Webinars have always been an essential strategy in a marketer’s toolbox. According to the B2B Content Marketing Trends 2020 Benchmarks, Budgets, and Trends report:
- 57 percent of B2B marketers used webinars/online events as part of their overall strategy, and
- Of all the different content types, webinars were among the highest performing content type to secure leads (16 percent) and close leads (11 percent).
COVID-19 has only raised the importance of using webinars to keep engaging audiences while socially-distancing.
New research shows that during April 2020 alone:
- 19,294 webinars took place—a jump of 167 percent,
- Registrant to attendee conversion rate increased 11 percent to 61 percent, and
- Webinar attendees consumed 293 percent more content — a whopping 168,615 hours per day in April 2020!
Clearly, attendees are hungry for webinar content and the opportunity to connect with others when working remotely.
But when running a webinar, it isn’t easy creating an environment that encourages engagement and interaction with hundreds (or thousands) of attendees sitting at home behind their computer screens surrounded by other distractions.
To help planners and event organizers create a greater impact on attendees and help achieve goals, here are four simple tips for creating a participatory and inclusive webinar.
1. Set the stage
Dozens of webinar invitations flood potential attendees’ inboxes daily. Besides deciding on a targeted topic that relates to attendees’ needs and concerns, setting the stage from the outset that the webinar will be a highly participatory experience is one surefire way to increase engagement.
Will the presenter take and answer Q&A from the audience? Will polls be used to gauge learning and retention? Or will the webinar format include other participatory features like live document collaboration?
Communicate how participation is encouraged – and expected! – from attendees in webinar invitations and reminders. Go one step further and provide participants with in-advance thought-starter questions that will be asked during the webinar.
When attendees know the webinar format will be different than other typical one-way presentations and the benefits to active participation are explained, the foundation is set for a participatory and inclusive webinar experience.
2. Engage the senses
When attendees aren’t together in the same room, you can’t rely on physical proximity to each other to create a group participation mindset.
The good news is that you can be creative in connecting with webinar attendees by using the sense of touch, sight and audio – an especially beneficial approach for those who tend to be introverts in large group settings.
One way to engage the senses is to pose a simple ice-breaker poll. For example, ask, “How are you feeling today?” or “what are you binging on right now on Netflix?” and invite attendees to submit a single-word response. Then quickly turn those responses into an engaging visual representation using an audience engagement platform like Evenium’s web-based version of ConnexMe and share the reactions on screen with everyone on the webinar.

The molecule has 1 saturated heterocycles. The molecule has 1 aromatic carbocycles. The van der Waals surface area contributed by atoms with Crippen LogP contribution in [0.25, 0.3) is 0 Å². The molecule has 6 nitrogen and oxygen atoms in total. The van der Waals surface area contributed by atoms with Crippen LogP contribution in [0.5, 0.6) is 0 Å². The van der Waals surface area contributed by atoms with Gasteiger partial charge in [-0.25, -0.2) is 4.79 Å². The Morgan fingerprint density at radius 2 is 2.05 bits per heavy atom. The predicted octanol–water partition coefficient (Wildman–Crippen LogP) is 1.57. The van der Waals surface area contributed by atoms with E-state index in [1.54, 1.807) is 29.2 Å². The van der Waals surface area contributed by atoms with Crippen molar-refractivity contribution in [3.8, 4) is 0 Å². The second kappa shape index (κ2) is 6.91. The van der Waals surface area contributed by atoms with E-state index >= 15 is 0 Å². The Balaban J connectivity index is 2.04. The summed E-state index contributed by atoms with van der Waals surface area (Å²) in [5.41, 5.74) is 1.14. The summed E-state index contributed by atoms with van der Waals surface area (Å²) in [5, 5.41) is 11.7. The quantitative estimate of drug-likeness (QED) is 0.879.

Keep engaged other senses by frequently asking other check-in polls or Q&A, such as:
- On a scale from 1 to 10, how do you rate this webinar so far?
- Is this section helpful?
- Would another example be helpful?
- Is the presenter going too fast, too slow, or just right?
Inviting participants to type easy answers invokes the sense of touch to keep their fingers active, sharing visual representations of responses engages their sense of sight, and talking about the responses keeps participants focused on the content shared.
3. Up-level interactive collaboration
Many times, Q&A and polling provide a sufficient level of interactivity to engage audiences and encourage participation.
But there are other scenarios when a higher level of interactivity and collaboration is needed to solve a new challenge or come up with an alternative solution. That’s when up-leveling collaboration and fostering two-way conversations become more critical in a webinar.
One way to create more participation in situations like this is to use live document collaboration – like the feature in Evenium’s web-based version of ConnexMe – to encourage group work and consensus. Participants annotate slides, or even images together, providing them with valuable peer-to-peer interaction while the inclusive environment helps webinar hosts achieve their overall goals.
4. Give follow-up content a new life
It’s a good idea to offer some form of support material to extend learning once the webinar is over. For example:
- Provide attendees with a copy of the slides, a specially designed worksheet or handout summarizing key highlights.
- Create an attendee/speaker forum on your own community platform, or create a private LinkedIn or Facebook groups to continue the webinar conversation.
- Share the results of polls during the webinar, or a post-event survey to demonstrate to participants that their voices have been heard.
Recordings are also popular follow-up materials. One way to make watching a replay easier is to offer a webinar transcript, so participants can easily search for relevant keywords or topics and review that specific content.
Post-webinar, attendees are more likely to engage with content that’s been summarized or is easily searchable rather than sifting through the entire session again.
These four simple tips – set the stage, engage the senses, up-level collaboration, and give follow-up content a new life— will help you successfully create a participatory and inclusive webinar.
If you’re interested to learn more about using the new version of ConnexMe as part of your next webinar contact the Evenium's team.
This article was written by Evenium and first published here. You can find more blog posts by Evenium here.